Youth development A-League's 'missing frontier' - Cross

In the first of a series of articles on Goal Australia investigating A-League youth development, Sydney FC's new academy director looks to break new ground

Sydney FC's new academy director Kelly Cross has labelled youth development the A-League's "missing frontier" and has an in-depth plan to make the Sky Blues the Australian leaders.

Since the end of the 2013-14 A-League season, a number of clubs have recruited staff and made announcements regarding youth development and talent identification.

Central Coast Mariners have started the first official scouting network in the A-League and Adelaide United have installed former Barcelona midfielder Guillermo Amor as their technical director.

On Monday, Sydney joined in, announcing that Cross will leave his current gig at Football Federation Australia (FFA) in December to help set up the Sky Blues' planned academy.

"[Youth development is] the missing frontier...it's the logical extension of what a modern, professional club should look like," Cross told Goal.

"So it's been missing and for obvious reasons it hasn't eventuated yet but there are certain clubs that are ready to make that leap [now]."

In the previous nine seasons of the A-League, many clubs have claimed to have a youth-development focus but in a subtle dig at the likes the Mariners and Melbourne City, Cross argued he has yet to see a proper development pathway in Australia's top tier.

The FFA's current assistant technical director plans to create exactly that at Sydney over the next decade.

"If you're merely picking players, you know, from the AIS and the NPL at 17 or 18 [years of age], that's not a development pathway, that's not an academy," he said.

"For the academy to work, you've taught them your way, your football language and they've developed your own club's DNA over the period of time and we hope to be the best at doing that."

While Cross may not agree, Central Coast are widely considered the leaders in terms of youth development in the A-League.

The Central Coast Mariners Academy (CCMA) was formed in 2012 and although Mariners coach Phil Moss concedes the A-League club are "still searching for the right model", the Gosford-based outfit are very proud of their programme.

Central Coast know that their long-term sustainability will depend on their ability to produce their own players.

"It's not just about the first-team squad, it's about building for the future and progression, planning," Moss told Goal.

"We're a club that's only had three coaches in 10 years and three CEOs and two owners. So we've got to make sure that there's always a progression plan in place for the players as well."

Read more: The Mariners' well was dry - Moss

As part of the FFA's national curriculum, A-League clubs are expected to compete in their respective National Premier Leagues (NPL) in 2016 to provide year-round football for developing players.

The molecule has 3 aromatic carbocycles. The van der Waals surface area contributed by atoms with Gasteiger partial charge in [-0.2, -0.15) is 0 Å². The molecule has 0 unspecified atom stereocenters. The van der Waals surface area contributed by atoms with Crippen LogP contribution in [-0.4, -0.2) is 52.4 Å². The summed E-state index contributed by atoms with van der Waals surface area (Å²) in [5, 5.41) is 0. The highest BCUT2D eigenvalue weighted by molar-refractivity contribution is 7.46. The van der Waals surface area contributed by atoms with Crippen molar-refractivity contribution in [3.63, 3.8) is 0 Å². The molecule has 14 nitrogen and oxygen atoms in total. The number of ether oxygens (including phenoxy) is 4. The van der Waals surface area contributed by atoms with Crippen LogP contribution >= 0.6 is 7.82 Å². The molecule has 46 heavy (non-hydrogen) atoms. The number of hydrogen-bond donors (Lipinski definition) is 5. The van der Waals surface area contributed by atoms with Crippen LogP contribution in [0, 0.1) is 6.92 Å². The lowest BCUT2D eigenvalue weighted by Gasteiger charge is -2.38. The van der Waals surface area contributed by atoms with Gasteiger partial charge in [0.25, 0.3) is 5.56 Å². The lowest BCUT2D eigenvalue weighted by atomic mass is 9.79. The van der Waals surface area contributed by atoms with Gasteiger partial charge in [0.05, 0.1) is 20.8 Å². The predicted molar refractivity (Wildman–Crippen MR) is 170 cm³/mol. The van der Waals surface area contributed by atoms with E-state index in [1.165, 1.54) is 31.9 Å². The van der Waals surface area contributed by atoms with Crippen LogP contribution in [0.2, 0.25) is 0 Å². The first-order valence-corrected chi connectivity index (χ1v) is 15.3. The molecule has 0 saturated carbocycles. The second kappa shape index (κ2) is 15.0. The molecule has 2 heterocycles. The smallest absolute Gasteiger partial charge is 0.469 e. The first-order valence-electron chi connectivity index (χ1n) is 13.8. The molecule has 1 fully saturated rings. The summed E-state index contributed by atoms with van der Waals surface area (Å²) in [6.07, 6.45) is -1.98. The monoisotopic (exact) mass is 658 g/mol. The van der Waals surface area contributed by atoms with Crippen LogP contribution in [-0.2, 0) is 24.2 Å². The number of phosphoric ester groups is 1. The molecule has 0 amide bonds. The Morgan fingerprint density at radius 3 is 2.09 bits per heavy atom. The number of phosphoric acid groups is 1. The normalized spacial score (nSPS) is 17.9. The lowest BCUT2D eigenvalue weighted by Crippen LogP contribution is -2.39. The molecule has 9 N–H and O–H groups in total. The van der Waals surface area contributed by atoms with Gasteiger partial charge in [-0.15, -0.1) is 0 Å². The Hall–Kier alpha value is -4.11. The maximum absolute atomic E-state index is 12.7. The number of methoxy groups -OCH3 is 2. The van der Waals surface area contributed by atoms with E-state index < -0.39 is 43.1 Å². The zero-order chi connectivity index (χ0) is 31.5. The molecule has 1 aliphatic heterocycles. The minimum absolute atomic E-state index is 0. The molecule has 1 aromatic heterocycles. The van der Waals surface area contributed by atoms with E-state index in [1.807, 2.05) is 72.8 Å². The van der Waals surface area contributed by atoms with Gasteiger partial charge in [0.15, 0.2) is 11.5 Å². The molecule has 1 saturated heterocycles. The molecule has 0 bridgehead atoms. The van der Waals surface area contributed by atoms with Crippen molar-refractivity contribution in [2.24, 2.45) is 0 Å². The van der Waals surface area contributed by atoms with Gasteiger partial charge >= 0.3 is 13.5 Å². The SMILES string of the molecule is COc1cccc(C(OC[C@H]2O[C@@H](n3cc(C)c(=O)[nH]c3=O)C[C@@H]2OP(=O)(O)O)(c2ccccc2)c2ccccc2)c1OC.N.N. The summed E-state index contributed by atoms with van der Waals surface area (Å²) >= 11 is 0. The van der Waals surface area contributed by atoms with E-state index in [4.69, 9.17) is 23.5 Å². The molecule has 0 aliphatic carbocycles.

The National Youth League (NYL) sides will compete against the state league clubs' senior teams - as the Mariners, Newcastle Jets, Brisbane Roar and Perth Glory did this year - while each A-League club will have to form further junior teams to fill the rest of the NPL age groups.

Similar to the NYL teams, each of the A-League's junior teams will play up an age group in the NPL.

But before he starts identifying players, Cross believes it is crucial that Sydney FC work out what type of football they want to play.

"In football, what you would find if you dig deep around the game, 'philosophy' has become a buzz word but not many people have the detail and the principles behind it," he said.

"'Possession-based' has become a buzz word, everyone's saying it but how do you develop it? What does it mean?

"So what I believe is if you start by articulating what your fundamental beliefs on football [are], the things you're going to be unwavering on...you can then and only then begin to articulate what a training programme might look like."

Cross has been given a permanent contract at Sydney and claims he would not have left FFA without one.

As the former football director at Westfield Sports High School in Sydney, Cross helped develop the likes of Harry Kewell, Brett Emerton and Jason Culina and is convinced that youth development has to be a long-term project.

Cross believes Sydney have the patience to see their yet-to-be-formed academy produce genuine on-field benefits.

"Sydney FC want to be a club that's challenging [for] if not winning the Asian Champions League in 10 years," he said.

"So I would like to think that if we get players of say 12, 13 [years of age] coming into the programme soon, then in eight, nine years time, they're 20, 21, 22, that you might see four, five or six of those playing in the latter regions of the Asian Champions League.

"Then I would say we've done something."

Tomorrow on Goal Australia: How Central Coast's scouting network will keep the Mariners afloat...